Secretary of Agriculture Dan Glickman has further toughened standards for the cleanliness of U.S. wheat exports destined for overseas food aid.
The U.S. Department of Agriculture lowered the maximum acceptable dockage level for wheat purchased by the Commodity Credit Corporation and used for international food assistance from 0.8 to 0.7%. Glickman also said USDA is planning to further tighten the acceptable dockage level to 0.6%, in fiscal year 2002, and to 0.5%, in fiscal year 2003.
"The Nebraska wheat Board has been working on a 'clean wheat initiative' for the past couple of years with wheat commissions in Kansas, Oklahoma, Colorado and Texas," said Randy Peters, McCook, chairman. "USDA held a public hearing last winter in Washington, DC, on clean wheat, and the wheat board testified on the necessity for providing cleaner wheat for the export market. The board also provided partial funding to bring international buyers to Washington for the hearing to speak on the need for grain cleaning.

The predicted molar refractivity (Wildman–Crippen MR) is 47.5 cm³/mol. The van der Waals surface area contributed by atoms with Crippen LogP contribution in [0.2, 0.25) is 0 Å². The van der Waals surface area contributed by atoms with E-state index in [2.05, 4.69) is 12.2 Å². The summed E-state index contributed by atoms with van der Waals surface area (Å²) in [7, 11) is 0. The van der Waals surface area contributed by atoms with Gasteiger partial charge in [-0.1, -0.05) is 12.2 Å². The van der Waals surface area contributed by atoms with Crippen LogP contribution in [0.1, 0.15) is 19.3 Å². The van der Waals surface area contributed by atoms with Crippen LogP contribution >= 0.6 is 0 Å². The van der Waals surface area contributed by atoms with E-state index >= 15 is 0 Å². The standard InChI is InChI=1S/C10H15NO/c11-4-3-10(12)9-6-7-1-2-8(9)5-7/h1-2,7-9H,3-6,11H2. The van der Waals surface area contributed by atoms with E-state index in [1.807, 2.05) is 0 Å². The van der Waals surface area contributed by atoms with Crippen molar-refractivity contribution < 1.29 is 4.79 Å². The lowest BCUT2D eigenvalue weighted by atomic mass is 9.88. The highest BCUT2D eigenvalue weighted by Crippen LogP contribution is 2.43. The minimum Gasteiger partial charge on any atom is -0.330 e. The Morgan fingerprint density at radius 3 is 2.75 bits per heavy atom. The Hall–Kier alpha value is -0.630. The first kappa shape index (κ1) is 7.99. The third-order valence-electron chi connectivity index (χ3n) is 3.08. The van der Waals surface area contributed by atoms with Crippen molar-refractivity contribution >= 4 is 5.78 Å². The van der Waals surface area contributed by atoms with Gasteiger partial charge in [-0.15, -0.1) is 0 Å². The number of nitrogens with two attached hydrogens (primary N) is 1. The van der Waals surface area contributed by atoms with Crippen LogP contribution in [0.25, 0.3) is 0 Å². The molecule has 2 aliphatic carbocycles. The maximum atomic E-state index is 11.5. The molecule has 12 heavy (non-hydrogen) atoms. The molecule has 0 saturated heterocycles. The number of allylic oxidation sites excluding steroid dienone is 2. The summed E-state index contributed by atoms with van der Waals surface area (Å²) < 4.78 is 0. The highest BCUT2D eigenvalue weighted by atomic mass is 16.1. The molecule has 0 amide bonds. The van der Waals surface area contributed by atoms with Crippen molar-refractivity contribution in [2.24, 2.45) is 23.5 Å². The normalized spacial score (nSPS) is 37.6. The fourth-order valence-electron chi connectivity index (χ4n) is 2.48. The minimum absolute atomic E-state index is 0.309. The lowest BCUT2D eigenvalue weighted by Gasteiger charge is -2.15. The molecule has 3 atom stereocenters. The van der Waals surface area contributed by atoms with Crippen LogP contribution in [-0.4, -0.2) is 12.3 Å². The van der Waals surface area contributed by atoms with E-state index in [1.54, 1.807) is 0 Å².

"This recent action by USDA will help make U.S. wheat producers more competitive in the long run. Food aid recipients will receive a better quality product and this change puts USDA's purchase requirements in line with many of the more quality conscious buyers around the world," continued Peters.
Dockage includes all matter other than wheat that must be removed prior to milling the wheat into flour. USDA's Grain Inspection, Packers and Stockyards Administration measures and reports dockage on each export shipment.
CCC purchases for government donation programs historically have been at the 1% dockage level, the level often used in U.S. commercial purchases. In June, Glickman announced that the U.S. would require a dockage level of 0.8% or less for future wheat purchases for foreign food assistance.